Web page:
Mobile handset applications
Bluetooth equipped mobile phones provide the opportunity for universal handset control of everything from vending machines to production machinery.
The combination of the localized communication (provided by the Bluetooth link) and access to the internet (via the GSM) provides a combination which allows the system designer to allocate the various components of a control system in a way which maximizes functionality whilst minimizing cost.
This alliance of capabilities offers a solution to an increasing problem for embedded product designers. As the expectations of communication and control capabilities and sophistication user interface the development cost of core functions - the 'real' real-time components - becomes an ever smaller proportion of the overall design and implementation.
The essence of a real time application means that all of the code must be developed to the same standard - a bug in the user interface might not be important to the user but cannot be permitted as it may well disrupt the operation of the core control application. As a result the cost of developing a user interface for even a relatively simple LCD matrix display can be as much as the core control application itself.
This imbalance inevitably increases as the demands for sophistication of the "peripheral" components of the embedded system increases. The core control/monitoring algorithms may even be carried over from previous versions with the result that the entire cost of development results form the need to develop non-real time elements to real time standards.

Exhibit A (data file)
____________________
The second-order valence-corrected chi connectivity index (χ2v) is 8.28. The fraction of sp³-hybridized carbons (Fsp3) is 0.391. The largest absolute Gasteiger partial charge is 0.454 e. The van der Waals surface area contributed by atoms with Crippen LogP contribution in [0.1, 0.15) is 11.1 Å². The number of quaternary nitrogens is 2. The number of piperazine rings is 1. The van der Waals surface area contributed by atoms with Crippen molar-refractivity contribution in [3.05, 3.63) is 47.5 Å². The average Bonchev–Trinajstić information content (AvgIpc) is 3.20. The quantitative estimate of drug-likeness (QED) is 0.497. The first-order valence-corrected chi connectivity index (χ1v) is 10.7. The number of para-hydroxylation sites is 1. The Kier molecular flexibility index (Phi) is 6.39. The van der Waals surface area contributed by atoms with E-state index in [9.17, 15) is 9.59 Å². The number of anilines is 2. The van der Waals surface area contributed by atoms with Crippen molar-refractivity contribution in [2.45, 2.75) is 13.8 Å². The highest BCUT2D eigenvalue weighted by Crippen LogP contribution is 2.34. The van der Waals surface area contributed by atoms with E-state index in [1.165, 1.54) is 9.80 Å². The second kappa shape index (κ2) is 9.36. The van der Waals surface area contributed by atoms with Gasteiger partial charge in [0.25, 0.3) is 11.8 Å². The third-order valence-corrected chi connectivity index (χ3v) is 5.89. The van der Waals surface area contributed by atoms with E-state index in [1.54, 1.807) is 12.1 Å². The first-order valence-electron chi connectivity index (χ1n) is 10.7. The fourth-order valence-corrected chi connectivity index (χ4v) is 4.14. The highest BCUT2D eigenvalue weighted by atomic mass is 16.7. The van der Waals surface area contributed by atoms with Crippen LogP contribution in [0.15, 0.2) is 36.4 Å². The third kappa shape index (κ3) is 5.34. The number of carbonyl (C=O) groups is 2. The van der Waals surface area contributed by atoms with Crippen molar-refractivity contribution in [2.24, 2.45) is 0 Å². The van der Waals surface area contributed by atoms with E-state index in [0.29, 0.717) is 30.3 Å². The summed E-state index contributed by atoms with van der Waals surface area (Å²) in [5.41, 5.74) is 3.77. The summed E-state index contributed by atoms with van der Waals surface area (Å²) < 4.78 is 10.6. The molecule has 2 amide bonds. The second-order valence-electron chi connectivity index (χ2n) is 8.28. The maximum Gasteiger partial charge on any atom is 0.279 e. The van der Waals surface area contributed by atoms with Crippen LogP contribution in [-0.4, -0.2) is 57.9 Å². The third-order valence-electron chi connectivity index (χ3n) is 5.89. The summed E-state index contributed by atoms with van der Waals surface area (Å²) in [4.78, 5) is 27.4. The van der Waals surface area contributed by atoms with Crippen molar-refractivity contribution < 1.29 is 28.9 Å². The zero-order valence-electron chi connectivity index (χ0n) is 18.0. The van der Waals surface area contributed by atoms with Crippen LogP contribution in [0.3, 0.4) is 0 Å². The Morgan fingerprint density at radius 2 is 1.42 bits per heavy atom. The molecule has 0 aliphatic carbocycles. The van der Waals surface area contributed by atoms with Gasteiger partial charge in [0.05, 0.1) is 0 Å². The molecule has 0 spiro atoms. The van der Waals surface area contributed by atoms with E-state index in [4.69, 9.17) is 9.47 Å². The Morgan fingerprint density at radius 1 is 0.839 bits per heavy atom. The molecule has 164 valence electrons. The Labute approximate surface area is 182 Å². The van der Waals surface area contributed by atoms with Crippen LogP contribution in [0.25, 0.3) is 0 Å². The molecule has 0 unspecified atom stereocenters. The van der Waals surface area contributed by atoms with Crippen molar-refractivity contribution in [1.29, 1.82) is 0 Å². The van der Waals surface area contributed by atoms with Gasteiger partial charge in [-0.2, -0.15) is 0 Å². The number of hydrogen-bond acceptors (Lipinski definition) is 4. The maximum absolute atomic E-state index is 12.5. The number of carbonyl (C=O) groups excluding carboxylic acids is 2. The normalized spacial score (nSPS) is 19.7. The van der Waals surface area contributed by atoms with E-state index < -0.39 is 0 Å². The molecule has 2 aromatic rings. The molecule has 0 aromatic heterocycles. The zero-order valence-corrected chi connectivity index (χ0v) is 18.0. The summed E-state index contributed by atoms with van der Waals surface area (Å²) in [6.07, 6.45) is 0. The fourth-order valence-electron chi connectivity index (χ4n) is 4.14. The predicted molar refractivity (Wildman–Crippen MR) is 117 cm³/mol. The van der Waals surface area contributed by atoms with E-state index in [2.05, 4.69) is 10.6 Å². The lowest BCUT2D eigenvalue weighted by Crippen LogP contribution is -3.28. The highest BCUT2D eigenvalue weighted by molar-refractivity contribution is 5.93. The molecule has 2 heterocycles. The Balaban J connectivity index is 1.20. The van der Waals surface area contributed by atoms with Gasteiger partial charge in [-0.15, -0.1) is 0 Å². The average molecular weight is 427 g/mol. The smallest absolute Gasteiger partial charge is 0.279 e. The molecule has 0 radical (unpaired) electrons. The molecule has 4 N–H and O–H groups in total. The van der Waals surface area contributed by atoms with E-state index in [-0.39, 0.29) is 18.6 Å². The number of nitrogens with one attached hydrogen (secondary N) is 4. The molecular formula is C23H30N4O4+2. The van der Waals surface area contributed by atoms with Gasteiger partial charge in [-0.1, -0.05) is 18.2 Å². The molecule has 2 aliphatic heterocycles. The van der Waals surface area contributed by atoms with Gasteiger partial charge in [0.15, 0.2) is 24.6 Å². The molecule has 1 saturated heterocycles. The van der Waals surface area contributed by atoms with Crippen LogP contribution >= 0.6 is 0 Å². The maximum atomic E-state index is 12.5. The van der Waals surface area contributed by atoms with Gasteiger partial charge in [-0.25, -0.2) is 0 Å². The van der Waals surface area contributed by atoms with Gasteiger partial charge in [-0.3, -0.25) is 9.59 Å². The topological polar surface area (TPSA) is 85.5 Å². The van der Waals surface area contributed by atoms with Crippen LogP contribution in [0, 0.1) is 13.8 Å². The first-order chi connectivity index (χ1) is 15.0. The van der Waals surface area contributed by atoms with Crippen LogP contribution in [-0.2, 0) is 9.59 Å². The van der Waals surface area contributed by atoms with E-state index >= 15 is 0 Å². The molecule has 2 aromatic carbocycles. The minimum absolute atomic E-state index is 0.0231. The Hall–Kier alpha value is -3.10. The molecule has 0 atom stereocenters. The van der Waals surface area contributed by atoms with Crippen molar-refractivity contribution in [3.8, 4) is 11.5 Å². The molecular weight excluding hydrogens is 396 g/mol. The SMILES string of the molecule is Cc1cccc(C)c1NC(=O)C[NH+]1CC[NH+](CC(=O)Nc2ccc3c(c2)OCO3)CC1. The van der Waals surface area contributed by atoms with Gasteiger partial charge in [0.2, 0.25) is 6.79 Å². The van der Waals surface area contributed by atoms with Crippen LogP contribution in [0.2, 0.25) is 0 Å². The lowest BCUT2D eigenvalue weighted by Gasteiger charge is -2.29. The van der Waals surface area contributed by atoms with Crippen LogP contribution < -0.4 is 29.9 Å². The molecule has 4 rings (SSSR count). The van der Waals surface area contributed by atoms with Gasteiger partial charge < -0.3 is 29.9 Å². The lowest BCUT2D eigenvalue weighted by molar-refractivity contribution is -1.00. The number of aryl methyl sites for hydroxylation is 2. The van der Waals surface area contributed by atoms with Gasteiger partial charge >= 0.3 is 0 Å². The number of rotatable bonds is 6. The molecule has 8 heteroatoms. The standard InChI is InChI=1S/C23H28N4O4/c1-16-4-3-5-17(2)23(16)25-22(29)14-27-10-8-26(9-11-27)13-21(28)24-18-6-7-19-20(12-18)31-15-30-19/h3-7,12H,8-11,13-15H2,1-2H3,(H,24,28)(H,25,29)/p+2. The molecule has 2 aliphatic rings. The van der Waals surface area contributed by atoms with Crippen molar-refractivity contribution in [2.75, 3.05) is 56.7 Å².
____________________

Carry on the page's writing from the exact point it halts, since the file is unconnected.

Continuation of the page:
By allocating the responsibilities amongst the three components of the system indicated above the designer can achieve:
Key to achieving these benefits is an understanding of the range of standards - both formal and informal - which cover these technologies. The handset standards - iPhone and Android and then J2ME, CLDC, MIDP and KVM. The communications protocols WAP, WML and the IP family - TCP, UDP, PPP, LCP, ICMP. Even for the choice of programming language the normal embedded decision between C and assembler needs to extend across the range from C++ to SQL and is unlikely to avoid one of the 'three-Ps' - Python, Perl and PHP. An acronym soup with plenty of pit falls for the unwary and inexperienced.
DeDf to the rescue? Well almost. What we can do is to free you to focus on your core control or measurement requirement whilst we look after the problem of moving your data around these standards.
Use our experience to realize these benefits on your next project. Through our knowledge of the requirements and limitation of embedded application we can provide mobile and internet communication solutions which work.
Embedded applications have neither the processing or development resources to implement sophisticated protocol stacks. They don't have the megabytes of memory necessary to support the widespread buffering expected by standard implementations of these protocols. This puts pressure on the J2ME handset code to smooth out the differences between the embedded application and the expectations of the internet standards.
DeDf can provide the handset and internet code to support your embedded application. Contact us to discover how to exploit the potential of the cell phone as a universal handset in your next project.
|DeDf supports OpenSource||Associated with:|
|Take a look at deltaFSD||And proud to support|
|At 21:18:30 11/19/17||© Copyright DeDf Co Ltd 2003 - 2010|